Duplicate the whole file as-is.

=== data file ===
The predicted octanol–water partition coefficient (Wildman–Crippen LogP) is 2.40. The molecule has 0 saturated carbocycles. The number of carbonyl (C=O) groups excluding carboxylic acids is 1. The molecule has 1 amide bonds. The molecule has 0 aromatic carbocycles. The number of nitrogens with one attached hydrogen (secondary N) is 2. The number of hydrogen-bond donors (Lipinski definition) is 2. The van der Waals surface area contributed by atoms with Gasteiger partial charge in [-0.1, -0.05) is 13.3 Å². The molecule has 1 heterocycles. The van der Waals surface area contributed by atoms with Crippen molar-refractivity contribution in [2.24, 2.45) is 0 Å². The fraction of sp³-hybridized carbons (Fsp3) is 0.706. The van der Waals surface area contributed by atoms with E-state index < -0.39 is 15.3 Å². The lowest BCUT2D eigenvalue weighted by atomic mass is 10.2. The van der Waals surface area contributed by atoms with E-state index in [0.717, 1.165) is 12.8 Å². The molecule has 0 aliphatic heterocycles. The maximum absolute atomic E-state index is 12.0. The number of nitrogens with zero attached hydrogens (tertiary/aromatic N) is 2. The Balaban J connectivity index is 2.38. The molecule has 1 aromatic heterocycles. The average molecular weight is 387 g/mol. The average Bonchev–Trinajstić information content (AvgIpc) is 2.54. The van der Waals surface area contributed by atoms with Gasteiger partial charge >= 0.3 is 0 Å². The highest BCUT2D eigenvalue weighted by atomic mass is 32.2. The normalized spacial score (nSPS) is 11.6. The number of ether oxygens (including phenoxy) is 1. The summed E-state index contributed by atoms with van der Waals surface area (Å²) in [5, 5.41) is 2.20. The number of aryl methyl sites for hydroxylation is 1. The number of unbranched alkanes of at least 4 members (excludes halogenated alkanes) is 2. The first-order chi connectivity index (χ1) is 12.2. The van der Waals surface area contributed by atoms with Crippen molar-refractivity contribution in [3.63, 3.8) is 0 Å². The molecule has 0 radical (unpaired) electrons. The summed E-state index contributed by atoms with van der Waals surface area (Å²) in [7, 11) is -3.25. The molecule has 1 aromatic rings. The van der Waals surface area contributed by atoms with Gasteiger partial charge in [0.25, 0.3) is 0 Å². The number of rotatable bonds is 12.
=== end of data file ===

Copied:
The predicted octanol–water partition coefficient (Wildman–Crippen LogP) is 2.40. The molecule has 0 saturated carbocycles. The number of carbonyl (C=O) groups excluding carboxylic acids is 1. The molecule has 1 amide bonds. The molecule has 0 aromatic carbocycles. The number of nitrogens with one attached hydrogen (secondary N) is 2. The number of hydrogen-bond donors (Lipinski definition) is 2. The van der Waals surface area contributed by atoms with Gasteiger partial charge in [-0.1, -0.05) is 13.3 Å². The molecule has 1 heterocycles. The van der Waals surface area contributed by atoms with Crippen molar-refractivity contribution in [2.24, 2.45) is 0 Å². The fraction of sp³-hybridized carbons (Fsp3) is 0.706. The van der Waals surface area contributed by atoms with E-state index < -0.39 is 15.3 Å². The lowest BCUT2D eigenvalue weighted by atomic mass is 10.2. The van der Waals surface area contributed by atoms with E-state index in [0.717, 1.165) is 12.8 Å². The molecule has 0 aliphatic heterocycles. The maximum absolute atomic E-state index is 12.0. The number of nitrogens with zero attached hydrogens (tertiary/aromatic N) is 2. The Balaban J connectivity index is 2.38. The molecule has 1 aromatic heterocycles. The average molecular weight is 387 g/mol. The average Bonchev–Trinajstić information content (AvgIpc) is 2.54. The van der Waals surface area contributed by atoms with Gasteiger partial charge >= 0.3 is 0 Å². The highest BCUT2D eigenvalue weighted by atomic mass is 32.2. The normalized spacial score (nSPS) is 11.6. The number of ether oxygens (including phenoxy) is 1. The summed E-state index contributed by atoms with van der Waals surface area (Å²) in [5, 5.41) is 2.20. The number of aryl methyl sites for hydroxylation is 1. The number of unbranched alkanes of at least 4 members (excludes halogenated alkanes) is 2. The first-order chi connectivity index (χ1) is 12.2. The van der Waals surface area contributed by atoms with Crippen molar-refractivity contribution in [3.63, 3.8) is 0 Å². The molecule has 0 radical (unpaired) electrons. The summed E-state index contributed by atoms with van der Waals surface area (Å²) in [7, 11) is -3.25. The molecule has 1 aromatic rings. The van der Waals surface area contributed by atoms with Gasteiger partial charge in [0.25, 0.3) is 0 Å². The number of rotatable bonds is 12.